Wednesday, August 4, 2010

Author Guest Post: Thomas Green on Martial Arts

Looking for a Beating
There were no "Karate Kids” after-school programs in small towns in central Texas in the 1950s. No “Tiny Tigers”. No “Lil’ Dragons”.  I had to make do with Police Jujitsu as Taught to the Law Enforcement Bodies in the United States and Throughout the World … ordered from the back of a comic book.

Finally, I discovered a local elementary school principal with a brown belt in judo. A few weeks of stalking and pleading led to a judo club at the YMCA and delusions of invulnerability. I got my first real martial arts instruction in El Paso, Texas from Ahn, a Vietnamese student who had traded beer smuggled in to the night watchmen at his father’s warehouse in Saigon (now Hochiminh City) for a set of brutal tactics that were too scary for Shaolin.

A mutual friend let me in on Ahn’s secret. Once again, I stalked and nagged until he agreed to teach me. (Ahn, of course, assumed I would quit.) For the next year there was no structured curriculum. There were no belts. The only tuition was pain. Later, I spent two equally rigorous years learning Wing Chun from LeungYee-lap after convincing his grandmother, who was also his kung fu teacher, of my sincerity and character. As a rule, my favorite teachers have charged me the least, demanded from me the most, and hurt me the worst. When I settled on anthropology/folklore as my "day job," I suppose it was inevitable for me write about some of these experiences.

PHOTO: Earl White, chief instructor,
Ijo Ija Academy (left), and author (right), 

Capoeira Batuque, Los Angeles, CA, 2008.

Hidden in Plain Sight
While editing Martial Arts of the World: An Encyclopedia (ABC-CLIO, 2001), I discovered how little I knew about the subject in its totality. Fortunately, I had an exceptional editorial board whose members did their best to keep my foot out of my mouth. One particularly good tip I got from Joe Svinth was to give long overdue credit to African martial arts. At that point, I had some exposure to capoeira, so Gene Tausk and I co-authored a preliminary overview. Nine years later, I am grateful for the opportunity to revisit the topic again in the substantially revised Martial Arts of the World: An Encyclopedia of History and Innovation (ABC-CLIO, 2010).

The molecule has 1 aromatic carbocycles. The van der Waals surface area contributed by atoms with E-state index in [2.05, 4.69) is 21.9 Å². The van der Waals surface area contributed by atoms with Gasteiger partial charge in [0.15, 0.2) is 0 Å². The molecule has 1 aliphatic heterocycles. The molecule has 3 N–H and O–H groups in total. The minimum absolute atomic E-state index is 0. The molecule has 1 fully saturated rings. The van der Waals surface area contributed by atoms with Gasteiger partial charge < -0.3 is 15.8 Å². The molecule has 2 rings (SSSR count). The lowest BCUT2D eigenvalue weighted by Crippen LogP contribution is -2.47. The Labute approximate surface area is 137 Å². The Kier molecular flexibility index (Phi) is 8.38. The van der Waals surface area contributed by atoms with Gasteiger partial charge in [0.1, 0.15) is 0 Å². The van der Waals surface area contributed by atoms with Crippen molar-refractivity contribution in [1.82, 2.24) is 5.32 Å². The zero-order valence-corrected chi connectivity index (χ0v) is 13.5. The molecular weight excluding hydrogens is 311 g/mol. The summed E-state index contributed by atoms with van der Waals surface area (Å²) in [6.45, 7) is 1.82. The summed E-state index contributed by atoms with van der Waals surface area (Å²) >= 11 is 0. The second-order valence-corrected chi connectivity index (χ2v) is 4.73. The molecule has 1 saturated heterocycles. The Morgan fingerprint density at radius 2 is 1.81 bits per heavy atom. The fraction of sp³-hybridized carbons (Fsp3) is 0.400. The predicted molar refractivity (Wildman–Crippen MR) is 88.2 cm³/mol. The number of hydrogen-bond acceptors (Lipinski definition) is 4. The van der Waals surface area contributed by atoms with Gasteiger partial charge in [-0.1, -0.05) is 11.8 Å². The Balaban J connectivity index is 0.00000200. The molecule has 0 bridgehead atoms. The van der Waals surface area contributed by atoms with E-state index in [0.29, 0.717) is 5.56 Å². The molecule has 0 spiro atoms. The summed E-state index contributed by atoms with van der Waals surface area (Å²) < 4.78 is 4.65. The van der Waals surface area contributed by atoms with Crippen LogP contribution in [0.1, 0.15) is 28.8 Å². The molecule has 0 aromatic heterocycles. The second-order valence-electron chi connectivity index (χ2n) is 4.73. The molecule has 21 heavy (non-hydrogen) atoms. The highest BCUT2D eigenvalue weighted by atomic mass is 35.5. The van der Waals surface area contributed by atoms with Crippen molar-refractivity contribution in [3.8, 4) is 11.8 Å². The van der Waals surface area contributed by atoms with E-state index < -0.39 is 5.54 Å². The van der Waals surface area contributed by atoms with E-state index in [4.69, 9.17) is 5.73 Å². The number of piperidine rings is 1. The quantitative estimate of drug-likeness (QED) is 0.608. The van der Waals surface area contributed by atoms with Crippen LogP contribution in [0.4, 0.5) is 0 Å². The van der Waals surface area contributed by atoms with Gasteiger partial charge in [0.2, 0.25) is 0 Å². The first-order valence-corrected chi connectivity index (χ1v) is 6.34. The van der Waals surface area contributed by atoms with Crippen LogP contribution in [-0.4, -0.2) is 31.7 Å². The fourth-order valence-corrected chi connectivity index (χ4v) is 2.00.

In the interim, I have had the opportunity to fill in some of the substantial gaps in my knowledge. (Many still remain, naturally.)  Ironically, the information I needed was hidden in plain sight. Africans and their African-American descendants commonly developed combat arts in conjunction with percussive rhythms. As a result, these martial arts often have been written off as ethnic dance. Stick-fighting, wrestling, and pugilism continue to hold a place in festival and similar cultural performances throughout Africa and in the African-American Diaspora. Vernacular arts such as uprocking, break-dancing, and the urban street-fighting style called the 52 Hand Blocks embody the African aesthetic. Analogues also endure in the modern boxing ring: Muhammad Ali’s shuffle, Archie Moore’s armadillo cover, and Roy Jones, Jr.’s derisive dances. Thanks to my teachers, dancer-fighter-scholars Kilindi Iyi, Thomas Lomax, Daniel Marks, Mestre Preto Velho (Dennis Newsome), and Earl White, for opening the door.  

--Thomas Green

Thomas A. Green  is associate professor of anthropology at Texas A&M University in College Station, Texas. His published works include the award-winning Folklore: An Encyclopedia of Beliefs, Customs, Tales, Music, and Art (ABC-CLIO, 1997), Martial Arts of the World: An Encyclopedia (ABC-CLIO, 2001), and Martial Arts in the Modern World (Praeger, 2003). He has practiced martial arts since 1972.

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